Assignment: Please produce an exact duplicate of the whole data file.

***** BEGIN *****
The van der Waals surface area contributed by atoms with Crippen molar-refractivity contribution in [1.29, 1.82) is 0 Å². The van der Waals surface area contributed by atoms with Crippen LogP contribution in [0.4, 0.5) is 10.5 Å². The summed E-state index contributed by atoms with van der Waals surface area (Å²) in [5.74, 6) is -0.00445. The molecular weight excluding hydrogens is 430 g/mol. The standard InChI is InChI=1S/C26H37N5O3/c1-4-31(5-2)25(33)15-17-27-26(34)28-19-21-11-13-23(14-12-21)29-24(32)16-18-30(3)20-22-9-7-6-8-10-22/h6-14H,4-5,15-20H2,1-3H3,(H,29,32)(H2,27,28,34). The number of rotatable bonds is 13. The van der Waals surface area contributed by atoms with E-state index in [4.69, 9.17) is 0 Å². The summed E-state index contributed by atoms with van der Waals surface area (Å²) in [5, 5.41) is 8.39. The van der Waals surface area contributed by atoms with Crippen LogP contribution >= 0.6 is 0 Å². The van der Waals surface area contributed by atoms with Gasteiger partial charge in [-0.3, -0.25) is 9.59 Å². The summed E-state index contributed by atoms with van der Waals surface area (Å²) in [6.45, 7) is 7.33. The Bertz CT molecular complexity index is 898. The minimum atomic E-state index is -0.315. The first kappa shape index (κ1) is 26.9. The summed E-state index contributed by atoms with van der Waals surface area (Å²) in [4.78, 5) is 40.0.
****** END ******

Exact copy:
The van der Waals surface area contributed by atoms with Crippen molar-refractivity contribution in [1.29, 1.82) is 0 Å². The van der Waals surface area contributed by atoms with Crippen LogP contribution in [0.4, 0.5) is 10.5 Å². The summed E-state index contributed by atoms with van der Waals surface area (Å²) in [5.74, 6) is -0.00445. The molecular weight excluding hydrogens is 430 g/mol. The standard InChI is InChI=1S/C26H37N5O3/c1-4-31(5-2)25(33)15-17-27-26(34)28-19-21-11-13-23(14-12-21)29-24(32)16-18-30(3)20-22-9-7-6-8-10-22/h6-14H,4-5,15-20H2,1-3H3,(H,29,32)(H2,27,28,34). The number of rotatable bonds is 13. The van der Waals surface area contributed by atoms with E-state index in [4.69, 9.17) is 0 Å². The summed E-state index contributed by atoms with van der Waals surface area (Å²) in [5, 5.41) is 8.39. The van der Waals surface area contributed by atoms with Crippen LogP contribution >= 0.6 is 0 Å². The van der Waals surface area contributed by atoms with Gasteiger partial charge in [-0.3, -0.25) is 9.59 Å². The summed E-state index contributed by atoms with van der Waals surface area (Å²) in [6.45, 7) is 7.33. The Bertz CT molecular complexity index is 898. The minimum atomic E-state index is -0.315. The first kappa shape index (κ1) is 26.9. The summed E-state index contributed by atoms with van der Waals surface area (Å²) in [4.78, 5) is 40.0.